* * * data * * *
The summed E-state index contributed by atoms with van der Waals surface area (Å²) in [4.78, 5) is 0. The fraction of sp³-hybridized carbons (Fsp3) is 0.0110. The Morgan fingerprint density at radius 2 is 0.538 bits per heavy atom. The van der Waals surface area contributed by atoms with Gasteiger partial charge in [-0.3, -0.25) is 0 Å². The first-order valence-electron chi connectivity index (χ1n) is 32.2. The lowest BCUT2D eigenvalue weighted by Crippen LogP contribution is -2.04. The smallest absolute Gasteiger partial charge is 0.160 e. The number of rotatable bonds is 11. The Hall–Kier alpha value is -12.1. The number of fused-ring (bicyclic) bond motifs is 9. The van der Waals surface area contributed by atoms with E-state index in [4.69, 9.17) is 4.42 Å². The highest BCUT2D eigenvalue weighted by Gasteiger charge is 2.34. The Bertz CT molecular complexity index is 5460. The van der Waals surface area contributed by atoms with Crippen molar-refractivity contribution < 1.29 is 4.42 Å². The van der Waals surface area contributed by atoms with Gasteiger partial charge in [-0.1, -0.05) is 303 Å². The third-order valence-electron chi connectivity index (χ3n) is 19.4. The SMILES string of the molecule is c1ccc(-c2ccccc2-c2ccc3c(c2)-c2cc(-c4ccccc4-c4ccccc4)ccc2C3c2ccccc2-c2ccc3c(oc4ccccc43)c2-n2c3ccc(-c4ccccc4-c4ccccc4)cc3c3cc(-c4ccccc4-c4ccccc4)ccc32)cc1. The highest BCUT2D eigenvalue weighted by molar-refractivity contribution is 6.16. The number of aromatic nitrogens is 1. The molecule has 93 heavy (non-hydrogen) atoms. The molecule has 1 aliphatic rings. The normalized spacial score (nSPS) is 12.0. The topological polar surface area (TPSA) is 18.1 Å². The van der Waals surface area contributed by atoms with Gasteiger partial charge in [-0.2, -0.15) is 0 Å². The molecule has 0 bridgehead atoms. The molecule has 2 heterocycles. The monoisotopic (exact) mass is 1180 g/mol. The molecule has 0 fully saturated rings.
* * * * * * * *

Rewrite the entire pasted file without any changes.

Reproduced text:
The summed E-state index contributed by atoms with van der Waals surface area (Å²) in [4.78, 5) is 0. The fraction of sp³-hybridized carbons (Fsp3) is 0.0110. The Morgan fingerprint density at radius 2 is 0.538 bits per heavy atom. The van der Waals surface area contributed by atoms with Gasteiger partial charge in [-0.3, -0.25) is 0 Å². The first-order valence-electron chi connectivity index (χ1n) is 32.2. The lowest BCUT2D eigenvalue weighted by Crippen LogP contribution is -2.04. The smallest absolute Gasteiger partial charge is 0.160 e. The number of rotatable bonds is 11. The Hall–Kier alpha value is -12.1. The number of fused-ring (bicyclic) bond motifs is 9. The van der Waals surface area contributed by atoms with E-state index in [4.69, 9.17) is 4.42 Å². The highest BCUT2D eigenvalue weighted by Gasteiger charge is 2.34. The Bertz CT molecular complexity index is 5460. The van der Waals surface area contributed by atoms with Crippen molar-refractivity contribution < 1.29 is 4.42 Å². The van der Waals surface area contributed by atoms with Gasteiger partial charge in [-0.1, -0.05) is 303 Å². The third-order valence-electron chi connectivity index (χ3n) is 19.4. The SMILES string of the molecule is c1ccc(-c2ccccc2-c2ccc3c(c2)-c2cc(-c4ccccc4-c4ccccc4)ccc2C3c2ccccc2-c2ccc3c(oc4ccccc43)c2-n2c3ccc(-c4ccccc4-c4ccccc4)cc3c3cc(-c4ccccc4-c4ccccc4)ccc32)cc1. The highest BCUT2D eigenvalue weighted by molar-refractivity contribution is 6.16. The number of aromatic nitrogens is 1. The molecule has 93 heavy (non-hydrogen) atoms. The molecule has 1 aliphatic rings. The normalized spacial score (nSPS) is 12.0. The topological polar surface area (TPSA) is 18.1 Å². The van der Waals surface area contributed by atoms with Gasteiger partial charge in [-0.2, -0.15) is 0 Å². The molecule has 0 bridgehead atoms. The molecule has 2 heterocycles. The monoisotopic (exact) mass is 1180 g/mol. The molecule has 0 fully saturated rings.